Forming connections with people who are ahead, behind, and beside you is essential to finding your way on your journey. But don’t worry! I’m not suggesting that you start a podcast in order to pivot into a data career. 

What I am suggesting is to find a way to connect with people in your new field. If you can find someone to agree to be your mentor, that’s ideal but really hard to come by. Rather than wait for the perfect person to cross your path, you can build your own virtual “Board of Directors.”

I first heard about this concept from Dorie Clark, and it’s brilliant! Identify a group of people whom you admire for different reasons and follow them virtually. Carve out time in your schedule to study the work they put out and what their path was like. They’ll never know that they’re on your board, but you’ll be soaking up all they have to offer.

This will help you discover relevant resources and get a taste for different roles in the field. It’s intimidating to try to “network” with people in a new sphere, so the virtual Board of Directors will ease you into it.

Your Turn

The first step helped you narrow the field a bit with your constraints, so now search for people doing inspiring work in the field interesting to you. Study the work they put out and seek to understand their path.

Try this: Identify three to five people who can be on your virtual “Board of Directors” and note what you admire them for:

  1. (e.g. Alberto Cairo: introspectiveness about the field and truthful charts.)


Third Step: Create Your Assets

About six months after starting my podcast, I gathered enough confidence to create a unique data visualization and share it publicly. I spent hours working on it, and I was sure that someone would call me out as a fraud and a hack designer, but I shared it anyway.

data visualization of the characteristics of women in the field

The next few days were a roller coaster. Many people loved this unique take on the data. I swelled with confidence and felt like I was really doing it! But some critiqued the color choice as cliché, and one person even said it was THE worst visualization she’d ever seen. Ouch!

Nevertheless, I knew it took a lot of courage to create something and open myself up to critique, so I was proud of myself for that. My courage led to growth which led to progress. 

I finally felt like I was a data visualization designer. I didn’t need anyone’s permission to be a data viz designer. I could just start designing and that in itself makes me a data viz designer. As Austin Kleon says, “Forget the noun, do the verb.”

I kept creating and sharing my work until I had about five strong pieces in my portfolio, and then I started applying to “Data Visualization Designer” jobs asking if they were open to a part-time applicant. Most companies weren’t open to part-time work, but I persisted.

In October 2018, I was hired as a part-time “Data Visualization Designer”! The time between my first experiment with data journalism to successfully pivoting into a flexible data career was about a year.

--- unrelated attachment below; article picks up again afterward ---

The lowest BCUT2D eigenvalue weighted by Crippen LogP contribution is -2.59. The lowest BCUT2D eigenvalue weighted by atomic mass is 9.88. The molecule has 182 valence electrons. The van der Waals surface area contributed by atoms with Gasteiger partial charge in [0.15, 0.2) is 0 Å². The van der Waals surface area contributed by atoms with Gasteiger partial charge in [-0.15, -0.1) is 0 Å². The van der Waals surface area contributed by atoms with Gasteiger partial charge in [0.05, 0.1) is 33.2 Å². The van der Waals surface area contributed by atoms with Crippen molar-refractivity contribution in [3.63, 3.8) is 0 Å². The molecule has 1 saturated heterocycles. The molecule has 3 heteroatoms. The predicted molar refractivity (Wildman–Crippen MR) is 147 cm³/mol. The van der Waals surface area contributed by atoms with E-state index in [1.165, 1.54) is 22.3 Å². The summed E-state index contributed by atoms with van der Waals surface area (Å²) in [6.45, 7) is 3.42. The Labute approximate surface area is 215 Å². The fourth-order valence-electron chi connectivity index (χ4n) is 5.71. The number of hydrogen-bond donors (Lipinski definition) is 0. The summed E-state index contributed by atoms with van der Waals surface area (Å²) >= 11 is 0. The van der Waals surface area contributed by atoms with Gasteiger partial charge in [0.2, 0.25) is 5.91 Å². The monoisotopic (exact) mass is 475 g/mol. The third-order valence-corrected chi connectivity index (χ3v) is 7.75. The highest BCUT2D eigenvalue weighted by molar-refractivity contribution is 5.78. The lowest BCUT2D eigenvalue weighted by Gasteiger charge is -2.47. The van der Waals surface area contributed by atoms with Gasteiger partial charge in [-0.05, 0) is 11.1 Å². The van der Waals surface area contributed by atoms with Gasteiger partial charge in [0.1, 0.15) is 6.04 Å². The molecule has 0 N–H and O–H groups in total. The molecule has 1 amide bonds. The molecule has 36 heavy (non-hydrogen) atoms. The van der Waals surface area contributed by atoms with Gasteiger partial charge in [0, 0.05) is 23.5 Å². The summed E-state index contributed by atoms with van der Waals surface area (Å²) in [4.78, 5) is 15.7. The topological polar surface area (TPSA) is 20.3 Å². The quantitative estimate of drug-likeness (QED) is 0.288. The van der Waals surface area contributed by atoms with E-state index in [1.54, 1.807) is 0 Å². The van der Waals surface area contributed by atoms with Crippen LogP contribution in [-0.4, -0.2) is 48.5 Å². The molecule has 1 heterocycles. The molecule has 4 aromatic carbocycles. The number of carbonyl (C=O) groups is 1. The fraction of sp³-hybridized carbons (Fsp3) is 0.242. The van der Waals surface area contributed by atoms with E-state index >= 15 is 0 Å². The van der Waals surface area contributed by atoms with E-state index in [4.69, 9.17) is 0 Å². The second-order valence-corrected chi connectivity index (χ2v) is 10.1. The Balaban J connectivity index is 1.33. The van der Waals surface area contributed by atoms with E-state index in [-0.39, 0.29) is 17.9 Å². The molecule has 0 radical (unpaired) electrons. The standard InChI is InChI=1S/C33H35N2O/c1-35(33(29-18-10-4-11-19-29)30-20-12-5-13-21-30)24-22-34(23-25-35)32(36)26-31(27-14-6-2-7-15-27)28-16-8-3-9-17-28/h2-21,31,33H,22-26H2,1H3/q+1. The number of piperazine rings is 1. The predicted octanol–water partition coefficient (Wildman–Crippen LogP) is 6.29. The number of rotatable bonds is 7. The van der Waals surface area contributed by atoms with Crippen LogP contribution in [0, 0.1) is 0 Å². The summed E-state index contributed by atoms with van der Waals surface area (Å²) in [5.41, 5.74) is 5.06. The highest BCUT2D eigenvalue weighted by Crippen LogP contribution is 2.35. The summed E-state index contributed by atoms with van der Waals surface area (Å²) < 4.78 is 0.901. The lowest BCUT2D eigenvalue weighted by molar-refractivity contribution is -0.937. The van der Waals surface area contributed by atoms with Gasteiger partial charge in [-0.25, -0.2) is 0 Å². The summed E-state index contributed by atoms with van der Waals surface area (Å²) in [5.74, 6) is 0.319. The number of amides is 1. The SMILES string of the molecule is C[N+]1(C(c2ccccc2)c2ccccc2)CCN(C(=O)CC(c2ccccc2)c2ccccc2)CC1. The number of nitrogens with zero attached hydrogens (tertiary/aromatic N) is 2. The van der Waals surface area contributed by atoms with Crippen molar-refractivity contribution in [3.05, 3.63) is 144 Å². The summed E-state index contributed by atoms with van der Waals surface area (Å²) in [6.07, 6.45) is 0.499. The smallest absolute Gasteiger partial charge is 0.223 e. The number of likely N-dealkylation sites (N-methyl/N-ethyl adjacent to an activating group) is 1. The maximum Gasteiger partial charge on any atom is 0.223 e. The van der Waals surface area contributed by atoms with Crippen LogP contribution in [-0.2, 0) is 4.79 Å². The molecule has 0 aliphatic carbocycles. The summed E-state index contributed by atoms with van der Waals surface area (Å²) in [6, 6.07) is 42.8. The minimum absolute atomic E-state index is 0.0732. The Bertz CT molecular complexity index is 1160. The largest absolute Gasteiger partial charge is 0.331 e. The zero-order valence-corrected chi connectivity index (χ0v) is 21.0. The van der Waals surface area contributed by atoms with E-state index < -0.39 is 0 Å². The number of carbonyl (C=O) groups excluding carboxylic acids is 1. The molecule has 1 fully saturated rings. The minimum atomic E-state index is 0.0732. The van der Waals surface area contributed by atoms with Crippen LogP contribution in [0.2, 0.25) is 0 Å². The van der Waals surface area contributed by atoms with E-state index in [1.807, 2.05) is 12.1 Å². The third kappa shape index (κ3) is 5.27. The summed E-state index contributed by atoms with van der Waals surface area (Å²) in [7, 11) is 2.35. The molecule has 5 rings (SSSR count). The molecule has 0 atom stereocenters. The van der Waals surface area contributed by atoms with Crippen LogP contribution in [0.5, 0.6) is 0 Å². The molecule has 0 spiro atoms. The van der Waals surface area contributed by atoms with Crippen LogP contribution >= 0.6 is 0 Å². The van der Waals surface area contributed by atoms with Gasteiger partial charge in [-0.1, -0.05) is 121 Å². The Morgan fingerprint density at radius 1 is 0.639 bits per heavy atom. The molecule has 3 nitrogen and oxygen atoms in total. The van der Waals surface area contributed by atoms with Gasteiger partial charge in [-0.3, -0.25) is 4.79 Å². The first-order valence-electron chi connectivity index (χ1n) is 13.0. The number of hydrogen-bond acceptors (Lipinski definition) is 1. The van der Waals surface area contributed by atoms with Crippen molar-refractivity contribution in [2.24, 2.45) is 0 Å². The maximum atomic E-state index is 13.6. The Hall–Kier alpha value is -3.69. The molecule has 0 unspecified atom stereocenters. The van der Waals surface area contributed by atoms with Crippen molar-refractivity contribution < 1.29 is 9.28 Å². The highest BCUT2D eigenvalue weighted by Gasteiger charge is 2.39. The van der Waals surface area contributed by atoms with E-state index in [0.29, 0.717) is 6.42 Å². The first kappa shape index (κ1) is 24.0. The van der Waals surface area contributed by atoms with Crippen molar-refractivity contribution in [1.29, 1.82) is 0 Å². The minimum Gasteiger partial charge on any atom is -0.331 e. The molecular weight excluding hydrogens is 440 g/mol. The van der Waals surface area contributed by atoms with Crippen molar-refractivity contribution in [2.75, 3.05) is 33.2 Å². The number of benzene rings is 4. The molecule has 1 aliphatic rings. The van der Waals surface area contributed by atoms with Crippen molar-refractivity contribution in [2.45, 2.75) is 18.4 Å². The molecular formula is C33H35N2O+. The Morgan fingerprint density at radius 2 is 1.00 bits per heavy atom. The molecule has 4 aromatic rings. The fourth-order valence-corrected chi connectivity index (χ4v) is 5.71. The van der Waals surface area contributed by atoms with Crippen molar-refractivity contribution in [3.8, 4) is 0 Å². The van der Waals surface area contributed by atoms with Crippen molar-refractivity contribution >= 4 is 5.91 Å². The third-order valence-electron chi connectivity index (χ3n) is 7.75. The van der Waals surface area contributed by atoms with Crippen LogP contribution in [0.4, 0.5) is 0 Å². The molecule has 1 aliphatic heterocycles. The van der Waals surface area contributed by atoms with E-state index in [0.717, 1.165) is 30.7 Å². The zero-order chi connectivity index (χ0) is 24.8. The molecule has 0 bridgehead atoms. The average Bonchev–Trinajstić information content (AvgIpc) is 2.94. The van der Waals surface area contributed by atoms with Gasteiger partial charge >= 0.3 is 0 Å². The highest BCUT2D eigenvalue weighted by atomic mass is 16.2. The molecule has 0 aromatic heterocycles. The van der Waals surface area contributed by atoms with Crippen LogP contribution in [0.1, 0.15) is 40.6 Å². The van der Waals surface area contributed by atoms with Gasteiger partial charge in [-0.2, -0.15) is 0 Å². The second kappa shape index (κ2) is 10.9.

The essential step to complete my pivot was to create assets. I created visualizations for my portfolio, but your field might not be so visual. You can still create a project and write an article or make a video about it. I won’t sugar-coat it; this is a really tough step. Most people want to pivot into a new field, but they get stuck in tutorial-land, too scared to show their work and receive feedback.

But if you don’t create something, then you won’t know what you like about the process, you won’t know how to pivot, you won’t build a portfolio, and you won’t show an employer that you have what it takes to do the job.

Your Turn

It’s time to start creating to put your skills to the test!

Try this: Identify a topic that you care deeply about and build a personal project around it that would display your data skills.

  1. Topic you care about:
  2. Data skill you want to display:
  3. Who you will share it with:



It’s confusing when you’re trying to pivot into a data career. There’s no one right answer and no shortcut, but I hope my journey can help you jump-start your journey. Here is a checklist to get you started today:

  • Assess Your Constraints
    • List out two things that your career MUST HAVE:
  • Connect with Others
    • Identify three to five people who can be on your virtual “Board of Directors” and note what you admire them for:
  • Create Your Assets
    • Identify a topic that you care deeply about and build a personal project around it that would display your data skills:
      1. Topic you care about:
      2. Data skill you want to display:
      3. Who will you share it with:

Think about this checklist as an iterative circle. Keep assessing, connecting, and creating until you’ve found a path that looks promising. You can always jump back into the circle if you need to pivot again.

I hope hearing about my journey has inspired you to confidently take the first step toward your pivot into a data career. Keep at it, and you’ll be sharing your successful pivot story with others in no time!

If there’s anything I can help you with on your journey, please don’t hesitate to connect with me on Twitter or LinkedIn. I’d love to hear from you!